Seiichi lives in Nagano.


							

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2011, Aug 08
Quick Higashikawa Photo Festival report

I’ve been meaning to write about the Higashikawa Photo Festival for literally two years. It’s an annual photography festival held in the town of Higashikawa, which is just outside of Asahikawa, the second largest city in Hokkaido, Japan’s northernmost island. I’ve gone to Higashikawa the last three years, and it’s been an excellent experience.

Higashikawa gives out five photographic awards every year, and holds an exhibition with their work. Lots of photographers come from all over Japan, though there are usually many college students from Sapporo and Osaka. Everyone brings their portfolio, shows their work and hangs out. For almost no money at all, anybody can put up their photos on a display outside of the main gallery, called the “Street Gallery.”

The festival is on a weekend which coincides with Higashikawa’s summer festival (matsuri), so there’s lots of people walking around, and plenty of street vendors selling food and drinks. Each day there’s a kind of reception party with amazing (and free) food.


This year I met some students of Jun Abe, which was exciting. Here’s a shot of one of his students’ Street Gallery exhibition:

There’s a lot to say about Higashikawa, but to keep things brief, it’s a great place to chat with other photographers, get a feel for what kind of work college students are making, and feel excited about photography in general. I’ve posted a lot more photos on Picasa; feel free to check them out.


							

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Higashikawa Photo Festival

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2011, Aug 06
Patrick Tsai is a Canon New Cosmos of Photography Finalist

© Patrick Tsai

Some very sweet news came through the other day: Patrick Tsai is a finalist for the 2011 Canon New Cosmos of Photography award! This is one of the top photography awards given out in Japan, and all five finalists will have a group show at Tokyo’s Metropolitan Museum of Photography in October. (The Grand Prize winner will be announced around that time, I guess.)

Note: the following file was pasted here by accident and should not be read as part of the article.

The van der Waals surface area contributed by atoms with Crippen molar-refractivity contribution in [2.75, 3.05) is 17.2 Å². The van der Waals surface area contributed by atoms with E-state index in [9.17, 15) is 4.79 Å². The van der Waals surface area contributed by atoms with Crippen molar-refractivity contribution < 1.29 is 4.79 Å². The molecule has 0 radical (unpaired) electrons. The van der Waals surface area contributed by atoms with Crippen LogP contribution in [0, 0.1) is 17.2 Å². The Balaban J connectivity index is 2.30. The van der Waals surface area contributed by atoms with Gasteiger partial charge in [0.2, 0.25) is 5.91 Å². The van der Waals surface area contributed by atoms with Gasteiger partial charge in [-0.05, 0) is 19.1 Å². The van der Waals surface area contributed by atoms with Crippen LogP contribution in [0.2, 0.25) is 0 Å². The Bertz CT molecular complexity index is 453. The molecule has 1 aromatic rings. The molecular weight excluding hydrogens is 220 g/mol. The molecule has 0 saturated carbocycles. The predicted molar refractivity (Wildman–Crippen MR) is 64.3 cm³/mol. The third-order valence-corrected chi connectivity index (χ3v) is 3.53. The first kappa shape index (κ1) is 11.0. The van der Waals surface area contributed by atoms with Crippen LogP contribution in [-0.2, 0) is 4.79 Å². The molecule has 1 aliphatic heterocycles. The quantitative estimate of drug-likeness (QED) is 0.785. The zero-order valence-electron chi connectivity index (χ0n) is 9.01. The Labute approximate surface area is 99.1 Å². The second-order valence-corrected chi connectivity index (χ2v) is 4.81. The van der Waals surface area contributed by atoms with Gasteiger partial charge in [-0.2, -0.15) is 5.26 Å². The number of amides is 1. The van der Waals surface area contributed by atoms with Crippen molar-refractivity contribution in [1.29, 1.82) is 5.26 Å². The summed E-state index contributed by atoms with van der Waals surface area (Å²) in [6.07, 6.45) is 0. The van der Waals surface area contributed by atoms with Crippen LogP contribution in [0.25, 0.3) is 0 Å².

The work he submitted is not Talking Barnacles, his ongoing blog project, but “God Only Knows,” a project about a farm in Gunma which you can see a bit of here.

Congrats Pat!


							

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Canon New Cosmos of Photography, Patrick Tsai

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2011, Aug 04
Correction

“Tokyo Sky Tree, 11th March 2011,” © Stephen Vaughan

Recently, this blog has been receiving a little bit less attention than normal, as the pull of Twitter grows stronger. It’s deceptively easy to forget that some people not only read Street Level Japan, but have opinions about what’s written here! Among the different types of responses to this blog, the most satisfying might be to receive a comment that not only disagrees with a post, but shows conclusively that it’s incorrect.

This recently happened with the work of Stephen Vaughan, a British photographer about whom I wrote a couple of posts in March. Stephen was in Japan on March 11, working on a long-term project about, of all things, the possibility of a major earthquake. Based on some second-hand information, I wrote a post expressing some disappointment that he had (allegedly) been discouraged by the earthquake, and effectively stopped shooting the project. This is absolutely not the case.

In reality, Stephen traveled to areas in Iwate to photograph the damage caused by the tsunami, as well as an evacuation center. In his own words:

The work that I made in Iwate was driven by a responsibility to bear witness to what had happened. I was totally committed to recording and documenting what I saw with as much depth and clarity as I was able. I am not a photo-journalist in the classic sense (I work with large-format cameras) and there were many other photographers making those kinds of pictures. Instead, I continued to use the visual language that I had established in the project so far, in which the emphasis is on a stilled and descriptive clarity and simplicity.

Some of Stephen’s photographs from Iwate, as well as earlier photographs from this series, can be seen on his website. In my mind, it’s still too early to consider a large body of work on the earthquake, but with time, “A Catfish Sleeps” certainly has the potential to be one of the definitive photographic documents of this disaster. I just hope that the project hasn’t ended.

Update: Stephen says: “I definitely intend to go back to Iwate and Tokyo at some stage, to continue the project. I don’t yet know what form this will take but I won’t be seeking a simple resolution to what has happened.” Also, he’s kindly allowed me to post this link to a 140-page dummy version of “A Catfish Sleeps” on Issu. Definitely worth a look.


							

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3/11 Earthquake, Stephen Vaughan